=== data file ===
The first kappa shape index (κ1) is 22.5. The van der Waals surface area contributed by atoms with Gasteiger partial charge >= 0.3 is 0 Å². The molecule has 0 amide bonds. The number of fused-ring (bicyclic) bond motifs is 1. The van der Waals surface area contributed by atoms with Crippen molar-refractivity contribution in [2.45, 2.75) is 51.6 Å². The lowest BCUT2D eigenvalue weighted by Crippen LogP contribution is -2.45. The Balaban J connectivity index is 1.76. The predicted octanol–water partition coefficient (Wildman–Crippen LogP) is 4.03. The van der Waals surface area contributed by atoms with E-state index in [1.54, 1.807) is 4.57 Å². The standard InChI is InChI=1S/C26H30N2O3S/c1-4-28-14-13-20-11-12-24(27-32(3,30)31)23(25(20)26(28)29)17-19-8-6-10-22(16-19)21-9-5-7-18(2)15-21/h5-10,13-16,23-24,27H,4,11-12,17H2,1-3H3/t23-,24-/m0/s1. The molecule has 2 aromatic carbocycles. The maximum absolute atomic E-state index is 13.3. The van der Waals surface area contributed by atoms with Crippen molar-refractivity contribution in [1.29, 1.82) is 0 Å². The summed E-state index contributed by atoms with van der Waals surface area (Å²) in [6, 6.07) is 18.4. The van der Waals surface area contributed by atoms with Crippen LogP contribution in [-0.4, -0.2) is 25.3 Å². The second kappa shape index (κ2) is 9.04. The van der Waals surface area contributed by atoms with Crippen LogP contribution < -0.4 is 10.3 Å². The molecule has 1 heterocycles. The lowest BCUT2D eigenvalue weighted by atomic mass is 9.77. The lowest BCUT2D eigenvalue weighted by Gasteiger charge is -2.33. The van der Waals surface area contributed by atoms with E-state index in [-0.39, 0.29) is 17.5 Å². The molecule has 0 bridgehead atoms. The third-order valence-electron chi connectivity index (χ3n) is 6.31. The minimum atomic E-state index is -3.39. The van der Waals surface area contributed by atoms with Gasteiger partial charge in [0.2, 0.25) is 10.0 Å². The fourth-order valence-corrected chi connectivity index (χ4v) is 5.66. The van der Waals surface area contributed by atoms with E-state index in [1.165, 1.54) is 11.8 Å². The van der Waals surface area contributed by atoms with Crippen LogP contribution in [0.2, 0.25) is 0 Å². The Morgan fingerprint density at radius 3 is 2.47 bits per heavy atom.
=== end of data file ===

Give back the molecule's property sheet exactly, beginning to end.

The first kappa shape index (κ1) is 22.5. The van der Waals surface area contributed by atoms with Gasteiger partial charge >= 0.3 is 0 Å². The molecule has 0 amide bonds. The number of fused-ring (bicyclic) bond motifs is 1. The van der Waals surface area contributed by atoms with Crippen molar-refractivity contribution in [2.45, 2.75) is 51.6 Å². The lowest BCUT2D eigenvalue weighted by Crippen LogP contribution is -2.45. The Balaban J connectivity index is 1.76. The predicted octanol–water partition coefficient (Wildman–Crippen LogP) is 4.03. The van der Waals surface area contributed by atoms with E-state index in [1.54, 1.807) is 4.57 Å². The standard InChI is InChI=1S/C26H30N2O3S/c1-4-28-14-13-20-11-12-24(27-32(3,30)31)23(25(20)26(28)29)17-19-8-6-10-22(16-19)21-9-5-7-18(2)15-21/h5-10,13-16,23-24,27H,4,11-12,17H2,1-3H3/t23-,24-/m0/s1. The molecule has 2 aromatic carbocycles. The maximum absolute atomic E-state index is 13.3. The van der Waals surface area contributed by atoms with Crippen molar-refractivity contribution in [1.29, 1.82) is 0 Å². The summed E-state index contributed by atoms with van der Waals surface area (Å²) in [6, 6.07) is 18.4. The van der Waals surface area contributed by atoms with Crippen LogP contribution in [-0.4, -0.2) is 25.3 Å². The second kappa shape index (κ2) is 9.04. The van der Waals surface area contributed by atoms with Crippen LogP contribution < -0.4 is 10.3 Å². The molecule has 1 heterocycles. The lowest BCUT2D eigenvalue weighted by atomic mass is 9.77. The lowest BCUT2D eigenvalue weighted by Gasteiger charge is -2.33. The van der Waals surface area contributed by atoms with E-state index in [-0.39, 0.29) is 17.5 Å². The molecule has 0 bridgehead atoms. The third-order valence-electron chi connectivity index (χ3n) is 6.31. The minimum atomic E-state index is -3.39. The van der Waals surface area contributed by atoms with Gasteiger partial charge in [0.2, 0.25) is 10.0 Å². The fourth-order valence-corrected chi connectivity index (χ4v) is 5.66. The van der Waals surface area contributed by atoms with E-state index in [1.165, 1.54) is 11.8 Å². The van der Waals surface area contributed by atoms with Crippen LogP contribution in [0.2, 0.25) is 0 Å². The Morgan fingerprint density at radius 3 is 2.47 bits per heavy atom.